Anjali Forber-Pratt

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Anjali Forber-Pratt
Anjali Forber-Pratt at the 2012 Summer Paralympics.png
Anjali Forber-Pratt at the 2012 Summer Paralympics in London.
Personal information
Nationality  United States
Born (1984-06-22) June 22, 1984 (age 33)
Kolkata, India
Residence Natick, Massachusetts, USA
Sport
Disability class T53
Coached by Adam Bleakney

Anjali Forber-Pratt (born June 22, 1984) is an American wheelchair racer who competes in sprint events at the Paralympic level.

Born in Kolkata, India and abandoned by her mother, Forber-Pratt was adopted by Lawrence Pratt and Rosalind Forber when she was two and a half months old. Raised in Natick, Massachusetts, Forber-Pratt was diagnosed with transverse myelitis when she was four-and-a-half months old; the disorder left her paralyzed from the waist, down.[1] Forber-Pratt began racing at the national level in 1993 with an appearance at the Junior National Wheelchair Games, and went on to compete at the games three more times—in 1996, 1998, and 2003—winning a total of four gold, six silver, and two bronze medals.[2] She is currently the World Record [3] and American Record holder in the 200-meter.[4] As a student at Natick High School, Forber-Pratt also competed in downhill skiing before graduating in 2002.[1][2]

Forber-Pratt is a three-time graduate from the University of Illinois and is an alumni member of the school's wheelchair track and field team.[1] She has received a bachelor's and master's degree [2] in Speech Language Pathology from Illinois and earned her Ph.D. in Human Resource Education in May 2012.[5]

Her first major international competition was the 2007 Parapan American Games in Rio de Janeiro,[1] where she won two gold medals in the 100-meter and 200-meter races and a bronze in the 400-meter.[2] At the 2008 Beijing Paralympics, she won a bronze medal in the 400-meter T53 event with a personal best time of 56.79 seconds[6] and another bronze in the 4×100-meter relay T53–T54. She also competed in the 100-meter and 200-meter in Beijing, finishing sixth and fourth, respectively. She competed at the 2012 Summer Paralympics in London on Team USA in the 100m, 200m and 400m T53 events.

Forber-Pratt is a Board member of the Transverse Myelitis Association.[7] The Transverse Myelitis Association is a not-for-profit international foundation dedicated to the support of children, adolescents, and adults with a spectrum of rare neuro-immune disorders including: Acute Disseminated Encephalomyelitis (ADEM), Neuromyelitis Optica Spectrum Disorder (NMOSD), Optic Neuritis (ON) and Transverse Myelitis (TM), including Acute Flaccid Myelitis (AFM). It was founded in 1994 by family members and individuals with these diagnoses and provides education, outreach and access to a clinical care network for these rare conditions. Forber-Pratt was a Board Member of Disabled Sports USA for many years. Founded in 1967, Disabled Sports USA is an organization that provides opportunities for more than 60,000 youth, wounded warriors, and adults with disabilities each year to develop independence, confidence, and fitness through participation in disabled sports.[8] Forber-Pratt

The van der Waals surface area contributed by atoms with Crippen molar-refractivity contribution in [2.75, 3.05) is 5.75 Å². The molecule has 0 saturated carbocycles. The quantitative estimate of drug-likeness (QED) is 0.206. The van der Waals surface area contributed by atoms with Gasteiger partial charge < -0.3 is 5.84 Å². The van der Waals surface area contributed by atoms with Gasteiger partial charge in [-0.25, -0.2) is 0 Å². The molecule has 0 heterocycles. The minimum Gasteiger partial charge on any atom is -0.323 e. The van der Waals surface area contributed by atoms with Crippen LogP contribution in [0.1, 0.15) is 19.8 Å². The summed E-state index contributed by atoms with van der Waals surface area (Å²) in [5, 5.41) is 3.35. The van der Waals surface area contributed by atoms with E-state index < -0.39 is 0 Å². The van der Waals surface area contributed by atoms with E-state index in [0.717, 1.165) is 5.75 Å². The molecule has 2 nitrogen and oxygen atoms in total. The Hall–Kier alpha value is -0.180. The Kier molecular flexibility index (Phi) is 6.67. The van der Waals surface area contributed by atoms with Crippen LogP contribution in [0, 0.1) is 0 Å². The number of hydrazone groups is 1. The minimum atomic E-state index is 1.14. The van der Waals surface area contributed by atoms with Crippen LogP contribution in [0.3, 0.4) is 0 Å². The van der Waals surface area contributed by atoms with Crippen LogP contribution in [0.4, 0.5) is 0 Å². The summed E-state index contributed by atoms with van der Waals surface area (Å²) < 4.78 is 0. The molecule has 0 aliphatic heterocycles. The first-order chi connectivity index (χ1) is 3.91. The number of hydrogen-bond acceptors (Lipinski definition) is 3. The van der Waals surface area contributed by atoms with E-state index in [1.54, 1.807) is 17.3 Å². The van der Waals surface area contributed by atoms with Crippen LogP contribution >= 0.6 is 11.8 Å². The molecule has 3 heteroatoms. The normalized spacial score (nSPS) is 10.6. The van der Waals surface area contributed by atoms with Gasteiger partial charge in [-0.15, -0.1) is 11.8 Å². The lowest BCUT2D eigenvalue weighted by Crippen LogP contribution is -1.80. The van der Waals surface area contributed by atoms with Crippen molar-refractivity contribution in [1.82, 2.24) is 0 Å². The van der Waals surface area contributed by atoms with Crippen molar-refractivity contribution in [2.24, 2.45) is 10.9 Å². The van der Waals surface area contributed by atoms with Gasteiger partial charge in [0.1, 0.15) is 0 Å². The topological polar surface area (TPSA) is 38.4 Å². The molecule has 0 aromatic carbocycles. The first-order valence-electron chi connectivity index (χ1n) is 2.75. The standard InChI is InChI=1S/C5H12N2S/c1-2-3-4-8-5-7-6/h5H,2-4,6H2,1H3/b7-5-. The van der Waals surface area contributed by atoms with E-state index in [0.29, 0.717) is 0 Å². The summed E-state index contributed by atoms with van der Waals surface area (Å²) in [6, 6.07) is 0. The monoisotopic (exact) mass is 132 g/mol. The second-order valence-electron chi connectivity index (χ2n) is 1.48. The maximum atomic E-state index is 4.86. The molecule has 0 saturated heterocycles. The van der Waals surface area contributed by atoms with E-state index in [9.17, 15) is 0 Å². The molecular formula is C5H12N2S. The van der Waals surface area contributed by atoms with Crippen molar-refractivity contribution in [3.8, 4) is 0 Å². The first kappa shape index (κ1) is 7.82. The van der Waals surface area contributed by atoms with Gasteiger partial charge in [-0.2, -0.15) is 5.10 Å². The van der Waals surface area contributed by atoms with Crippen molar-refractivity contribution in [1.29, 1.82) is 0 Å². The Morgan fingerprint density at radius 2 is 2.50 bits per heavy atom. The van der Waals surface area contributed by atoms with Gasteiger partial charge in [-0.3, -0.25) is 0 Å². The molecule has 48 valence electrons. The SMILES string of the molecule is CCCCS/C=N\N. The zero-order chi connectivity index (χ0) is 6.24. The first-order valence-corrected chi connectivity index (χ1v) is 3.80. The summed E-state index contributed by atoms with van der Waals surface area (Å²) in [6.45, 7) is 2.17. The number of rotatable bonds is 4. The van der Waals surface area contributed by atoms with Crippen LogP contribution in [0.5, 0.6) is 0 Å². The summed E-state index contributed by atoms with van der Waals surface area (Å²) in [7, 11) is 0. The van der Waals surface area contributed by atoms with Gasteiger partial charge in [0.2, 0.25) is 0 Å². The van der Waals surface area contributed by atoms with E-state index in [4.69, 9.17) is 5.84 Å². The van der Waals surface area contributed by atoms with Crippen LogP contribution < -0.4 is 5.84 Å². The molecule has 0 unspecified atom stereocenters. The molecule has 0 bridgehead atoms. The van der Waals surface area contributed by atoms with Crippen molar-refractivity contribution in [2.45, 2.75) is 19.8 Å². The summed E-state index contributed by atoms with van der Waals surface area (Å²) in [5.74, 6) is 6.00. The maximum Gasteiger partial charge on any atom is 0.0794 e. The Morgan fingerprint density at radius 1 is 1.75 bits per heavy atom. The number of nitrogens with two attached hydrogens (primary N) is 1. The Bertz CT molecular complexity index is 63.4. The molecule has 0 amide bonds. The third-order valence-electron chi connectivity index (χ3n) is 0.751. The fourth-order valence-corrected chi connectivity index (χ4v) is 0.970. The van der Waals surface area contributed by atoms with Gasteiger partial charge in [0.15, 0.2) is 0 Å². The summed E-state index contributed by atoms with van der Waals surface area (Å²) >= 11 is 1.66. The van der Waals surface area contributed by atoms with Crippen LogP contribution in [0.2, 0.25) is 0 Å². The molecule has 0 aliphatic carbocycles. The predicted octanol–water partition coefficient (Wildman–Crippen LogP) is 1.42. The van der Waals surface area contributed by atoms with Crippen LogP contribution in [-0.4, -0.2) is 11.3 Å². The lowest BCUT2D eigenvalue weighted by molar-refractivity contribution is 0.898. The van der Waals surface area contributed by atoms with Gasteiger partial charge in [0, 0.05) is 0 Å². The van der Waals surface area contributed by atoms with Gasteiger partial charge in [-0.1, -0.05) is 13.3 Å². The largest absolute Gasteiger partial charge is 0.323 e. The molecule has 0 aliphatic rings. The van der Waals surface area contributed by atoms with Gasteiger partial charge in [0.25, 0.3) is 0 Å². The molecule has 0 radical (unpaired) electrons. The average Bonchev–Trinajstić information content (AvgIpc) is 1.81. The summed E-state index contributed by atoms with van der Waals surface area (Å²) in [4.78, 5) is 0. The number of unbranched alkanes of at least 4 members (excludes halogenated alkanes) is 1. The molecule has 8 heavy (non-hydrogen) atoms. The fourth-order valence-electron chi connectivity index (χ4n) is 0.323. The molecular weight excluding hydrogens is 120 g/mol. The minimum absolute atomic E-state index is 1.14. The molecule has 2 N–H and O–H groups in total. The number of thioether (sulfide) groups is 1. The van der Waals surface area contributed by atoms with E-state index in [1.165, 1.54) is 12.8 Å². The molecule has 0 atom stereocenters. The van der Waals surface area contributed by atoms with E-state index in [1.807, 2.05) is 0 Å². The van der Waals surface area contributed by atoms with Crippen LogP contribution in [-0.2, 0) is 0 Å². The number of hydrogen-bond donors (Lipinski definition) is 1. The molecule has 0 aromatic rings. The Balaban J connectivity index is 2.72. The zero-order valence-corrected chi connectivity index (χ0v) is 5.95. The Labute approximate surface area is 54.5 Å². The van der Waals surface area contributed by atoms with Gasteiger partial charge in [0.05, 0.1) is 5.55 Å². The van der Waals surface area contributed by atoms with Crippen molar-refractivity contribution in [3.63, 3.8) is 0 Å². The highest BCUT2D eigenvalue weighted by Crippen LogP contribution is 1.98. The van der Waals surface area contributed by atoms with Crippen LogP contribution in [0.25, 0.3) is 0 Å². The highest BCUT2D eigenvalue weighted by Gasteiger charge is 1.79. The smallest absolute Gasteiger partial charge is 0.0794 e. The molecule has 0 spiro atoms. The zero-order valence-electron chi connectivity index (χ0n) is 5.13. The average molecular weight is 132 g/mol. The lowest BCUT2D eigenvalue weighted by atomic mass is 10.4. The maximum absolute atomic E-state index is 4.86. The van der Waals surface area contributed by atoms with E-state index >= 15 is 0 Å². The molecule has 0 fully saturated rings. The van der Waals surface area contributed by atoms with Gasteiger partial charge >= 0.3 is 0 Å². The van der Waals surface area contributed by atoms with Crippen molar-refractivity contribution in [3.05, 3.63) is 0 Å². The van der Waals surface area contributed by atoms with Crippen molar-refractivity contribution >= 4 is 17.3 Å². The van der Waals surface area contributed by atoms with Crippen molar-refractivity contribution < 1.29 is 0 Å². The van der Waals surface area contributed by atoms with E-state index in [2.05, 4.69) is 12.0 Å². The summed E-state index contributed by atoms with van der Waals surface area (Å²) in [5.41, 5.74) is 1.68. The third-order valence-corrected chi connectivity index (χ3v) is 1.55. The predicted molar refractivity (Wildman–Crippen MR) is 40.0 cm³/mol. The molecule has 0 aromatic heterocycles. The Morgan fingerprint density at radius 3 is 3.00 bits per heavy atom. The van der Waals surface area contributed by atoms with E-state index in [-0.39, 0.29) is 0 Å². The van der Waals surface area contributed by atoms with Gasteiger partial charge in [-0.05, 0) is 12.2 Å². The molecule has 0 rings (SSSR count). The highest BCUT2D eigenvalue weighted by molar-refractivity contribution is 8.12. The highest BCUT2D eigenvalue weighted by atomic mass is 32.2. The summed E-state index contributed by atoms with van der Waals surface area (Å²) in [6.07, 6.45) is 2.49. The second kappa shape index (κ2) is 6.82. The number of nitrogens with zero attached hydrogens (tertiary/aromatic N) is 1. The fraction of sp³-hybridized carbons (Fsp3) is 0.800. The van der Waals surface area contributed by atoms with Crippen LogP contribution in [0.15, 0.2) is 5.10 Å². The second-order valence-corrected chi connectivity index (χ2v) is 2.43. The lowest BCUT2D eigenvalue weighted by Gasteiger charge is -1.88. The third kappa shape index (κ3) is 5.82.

Forber-Pratt is also a disability advocate, and in 2002 was involved in a legal battle with her high school, fighting for equal access to education for students with disabilities. She is currently an assistant professor at Vanderbilt University in the Department of Human & Organizational Development.[9]

In August 2017, Forber-Pratt received the Athletes in Excellence Award from The Foundation for Global Sports Development in recognition of her community service efforts and work with youth.[10]

References[edit]

  1. ^ a b c d Breitrose, Charlie (July 3, 2008). "She is among the elite". Natick Bulletin and Tab. Retrieved 2008-10-16. 
  2. ^ a b c d "Anjali Forber-Pratt". United States Olympic Committee. 2008. Retrieved 2008-10-16. [permanent dead link]
  3. ^ "IPC Athletics Records". International Paralympic Committee. Retrieved 2011-05-31. 
  4. ^ "Records fall on day two". United States Olympic Committee. 2010. Retrieved 2010-07-20. 
  5. ^ "Amazing Anjali Forber-Pratt Continues to Amaze ... That's Doctor Anjali". 2012-03-13. Retrieved 2012-03-15. 
  6. ^ Bourgeois, Beth (September 10, 2008). "Three Medals for U.S. Track & Field Team; Jamison and Galli Win Gold, Forber-Pratt Comes Away with Bronze". United States Olympic Committee. Archived from the original on 3 October 2008. Retrieved 2008-10-16. 
  7. ^ TMA website[permanent dead link]
  8. ^ Disabled Sports USA website = Board Members Archived January 27, 2012, at the Wayback Machine.
  9. ^ "Anjali Forber-Pratt". Vanderbilt University. 2015. Retrieved 2015-09-06. 
  10. ^ "Ten Athletes Selected to Receive The Foundation for Global Sports Development's 2017 Athletes in Excellence Award". aroundtherings.com. Retrieved 2017-08-09. 

External links[edit]